The studies by Vigen and Finkle have since received a significant amount of criticism, predominantly for their flawed design and methodology, as well as the reliability of the data presented and their interpretation.

EVIDENCE TO THE CONTRARY

Contrary to these studies, Shores and colleagues showed that TRT in men with low testosterone, including those with pre-existing ischaemic heart disease, was associated with reduced all-cause mortality compared with the untreated men (hazard ratio 0.61; 95% CI 0.42–0.88).4

Similarly, a number of meta-analyses investigating the association between TRT and major adverse cardiovascular events (MACE) and mortality in randomised controlled trials and observational studies showed no clear association between CV risk and testosterone use.5,6 The authors did, however, point out a significant clinical and methodological heterogeneity amongst the studies included in the meta-analyses, namely varied eligibility criteria, testosterone dosing and formulations, intervention duration, lack of large trial cohorts and a sufficient number of MACE. They concluded that, therefore, the overall evidence is rather limited and precludes a definitive conclusion regarding the adverse cardiovascular effects of testosterone.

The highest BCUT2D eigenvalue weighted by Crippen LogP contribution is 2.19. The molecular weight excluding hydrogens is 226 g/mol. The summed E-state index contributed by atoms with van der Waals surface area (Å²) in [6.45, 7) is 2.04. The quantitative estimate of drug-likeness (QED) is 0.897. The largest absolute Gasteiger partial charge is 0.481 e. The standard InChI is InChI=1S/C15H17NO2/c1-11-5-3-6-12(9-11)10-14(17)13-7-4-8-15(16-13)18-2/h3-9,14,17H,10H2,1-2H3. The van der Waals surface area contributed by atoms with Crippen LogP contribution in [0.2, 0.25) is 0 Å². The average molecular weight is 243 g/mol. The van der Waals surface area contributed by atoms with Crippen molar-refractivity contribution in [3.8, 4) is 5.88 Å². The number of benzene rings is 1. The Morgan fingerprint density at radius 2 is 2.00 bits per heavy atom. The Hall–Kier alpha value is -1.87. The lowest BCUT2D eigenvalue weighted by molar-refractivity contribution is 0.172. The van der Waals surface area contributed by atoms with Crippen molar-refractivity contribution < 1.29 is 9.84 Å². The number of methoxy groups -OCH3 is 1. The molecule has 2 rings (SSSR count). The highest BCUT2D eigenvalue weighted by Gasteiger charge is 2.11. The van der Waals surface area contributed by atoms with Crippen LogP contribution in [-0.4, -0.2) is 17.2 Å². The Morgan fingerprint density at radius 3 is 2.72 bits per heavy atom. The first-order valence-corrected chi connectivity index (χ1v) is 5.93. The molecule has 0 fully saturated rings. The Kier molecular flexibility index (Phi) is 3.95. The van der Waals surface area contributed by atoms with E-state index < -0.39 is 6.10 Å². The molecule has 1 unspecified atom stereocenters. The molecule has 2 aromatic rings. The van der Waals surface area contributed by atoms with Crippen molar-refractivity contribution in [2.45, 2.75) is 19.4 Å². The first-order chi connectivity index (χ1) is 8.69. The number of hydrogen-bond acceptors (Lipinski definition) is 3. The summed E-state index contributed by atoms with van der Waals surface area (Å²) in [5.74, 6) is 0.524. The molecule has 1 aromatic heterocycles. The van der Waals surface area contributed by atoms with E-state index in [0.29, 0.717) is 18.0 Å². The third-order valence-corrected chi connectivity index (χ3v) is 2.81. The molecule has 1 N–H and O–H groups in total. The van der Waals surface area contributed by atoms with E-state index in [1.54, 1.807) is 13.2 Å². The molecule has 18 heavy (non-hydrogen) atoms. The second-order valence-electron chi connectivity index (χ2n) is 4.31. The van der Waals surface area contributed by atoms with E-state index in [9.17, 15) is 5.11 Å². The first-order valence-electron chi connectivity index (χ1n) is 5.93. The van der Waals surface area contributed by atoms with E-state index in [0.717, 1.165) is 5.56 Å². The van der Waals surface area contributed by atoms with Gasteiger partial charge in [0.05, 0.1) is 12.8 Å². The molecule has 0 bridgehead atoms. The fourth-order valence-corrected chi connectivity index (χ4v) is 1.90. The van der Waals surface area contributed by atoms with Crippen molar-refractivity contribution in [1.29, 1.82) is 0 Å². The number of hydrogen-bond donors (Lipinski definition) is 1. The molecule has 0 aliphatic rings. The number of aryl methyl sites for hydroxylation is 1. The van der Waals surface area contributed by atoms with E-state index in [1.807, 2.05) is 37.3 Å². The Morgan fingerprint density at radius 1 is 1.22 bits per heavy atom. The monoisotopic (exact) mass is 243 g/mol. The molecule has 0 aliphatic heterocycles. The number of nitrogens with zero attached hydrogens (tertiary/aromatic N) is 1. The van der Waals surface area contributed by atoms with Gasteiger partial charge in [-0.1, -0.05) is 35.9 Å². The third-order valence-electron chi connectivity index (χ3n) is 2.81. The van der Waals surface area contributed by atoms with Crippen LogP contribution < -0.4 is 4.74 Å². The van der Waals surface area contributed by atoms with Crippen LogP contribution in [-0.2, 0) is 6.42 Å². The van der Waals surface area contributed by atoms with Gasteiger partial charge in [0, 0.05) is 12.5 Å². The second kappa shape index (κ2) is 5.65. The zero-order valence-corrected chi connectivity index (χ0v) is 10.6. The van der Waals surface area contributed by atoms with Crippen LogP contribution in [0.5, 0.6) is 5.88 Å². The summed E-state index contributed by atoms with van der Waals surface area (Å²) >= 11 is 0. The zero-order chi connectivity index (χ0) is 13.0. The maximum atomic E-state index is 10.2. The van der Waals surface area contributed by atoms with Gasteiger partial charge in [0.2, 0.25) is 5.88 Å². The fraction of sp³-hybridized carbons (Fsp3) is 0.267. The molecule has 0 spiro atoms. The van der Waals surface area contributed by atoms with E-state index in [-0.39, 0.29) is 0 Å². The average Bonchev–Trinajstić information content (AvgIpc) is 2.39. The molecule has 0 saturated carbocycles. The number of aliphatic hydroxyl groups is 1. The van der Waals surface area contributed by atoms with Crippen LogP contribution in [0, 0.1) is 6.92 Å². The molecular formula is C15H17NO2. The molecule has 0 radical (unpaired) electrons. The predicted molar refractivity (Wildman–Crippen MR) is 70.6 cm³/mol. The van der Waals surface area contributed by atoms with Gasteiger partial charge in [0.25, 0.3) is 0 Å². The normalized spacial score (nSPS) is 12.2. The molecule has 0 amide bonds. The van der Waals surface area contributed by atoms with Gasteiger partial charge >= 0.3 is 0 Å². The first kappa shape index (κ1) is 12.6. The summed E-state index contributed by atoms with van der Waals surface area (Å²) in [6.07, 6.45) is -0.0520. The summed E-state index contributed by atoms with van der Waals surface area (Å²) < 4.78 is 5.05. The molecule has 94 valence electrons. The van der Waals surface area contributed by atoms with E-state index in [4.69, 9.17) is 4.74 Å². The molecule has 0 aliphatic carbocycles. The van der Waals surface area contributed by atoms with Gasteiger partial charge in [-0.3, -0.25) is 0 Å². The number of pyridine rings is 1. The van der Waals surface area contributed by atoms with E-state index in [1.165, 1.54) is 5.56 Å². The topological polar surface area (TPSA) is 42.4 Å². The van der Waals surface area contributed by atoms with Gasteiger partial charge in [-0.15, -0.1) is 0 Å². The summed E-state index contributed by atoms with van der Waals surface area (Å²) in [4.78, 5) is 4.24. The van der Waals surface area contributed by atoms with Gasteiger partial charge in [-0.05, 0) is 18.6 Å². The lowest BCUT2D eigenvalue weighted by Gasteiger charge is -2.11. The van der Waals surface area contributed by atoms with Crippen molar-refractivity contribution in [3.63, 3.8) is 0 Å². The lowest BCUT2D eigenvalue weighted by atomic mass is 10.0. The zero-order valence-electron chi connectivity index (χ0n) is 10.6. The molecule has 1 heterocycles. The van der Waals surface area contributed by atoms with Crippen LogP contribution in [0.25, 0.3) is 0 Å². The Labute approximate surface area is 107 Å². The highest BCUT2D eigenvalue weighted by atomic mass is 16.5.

IN PRACTICE

In response to mounting concerns, and based on available data, the US Food and Drug Administration issued a statement concluding that, despite conflicting evidence, there is a possibility of increased CV risk associated with testosterone use. Testosterone manufacturers were instructed to add information regarding a possible increased risk of MI and stroke in testosterone users to their labelling. The European Medicines Agency concluded that there is no consistent evidence of an increased risk of coronary heart disease associated with testosterone therapy in hypogonadal men.

Overall, the data on TRT and CV events are scant and of insufficient quality to draw definite conclusions on this important topic. An adequately powered randomised controlled trial is needed to address this specific concern. Until this is clarified, clinicians should offer testosterone treatment only to men with proven testosterone deficiency (i.e. consistently low morning serum testosterone and signs and symptoms of androgen deficiency) and be cautious in those with relevant co-morbidities.

Agnieszka Swiecicka, ST7 Endocrinology and Diabetes, and Clinical Research Fellow, Manchester University NHS Foundation Trust, and School of Medical Sciences, University of Manchester

REFERENCES

  1. Basaria S et al. 2010 New England Journal of Medicine 363 109–122.
  2. Vigen R et al. 2013 JAMA 310 1829–1836.
  3. Finkle WD et al. 2014 PLoS One 9 e85805.
  4. Shores MM et al. 2012 Journal of Clinical Endocrinology & Metabolism 97 2050–2058.
  5. Alexander GC et al. 2017 American Journal of Medicine 130 293–305.
  6. Fernández-Balsells MM et al. 2010 Journal of Clinical Endocrinology & Metabolism 95 2560–2575.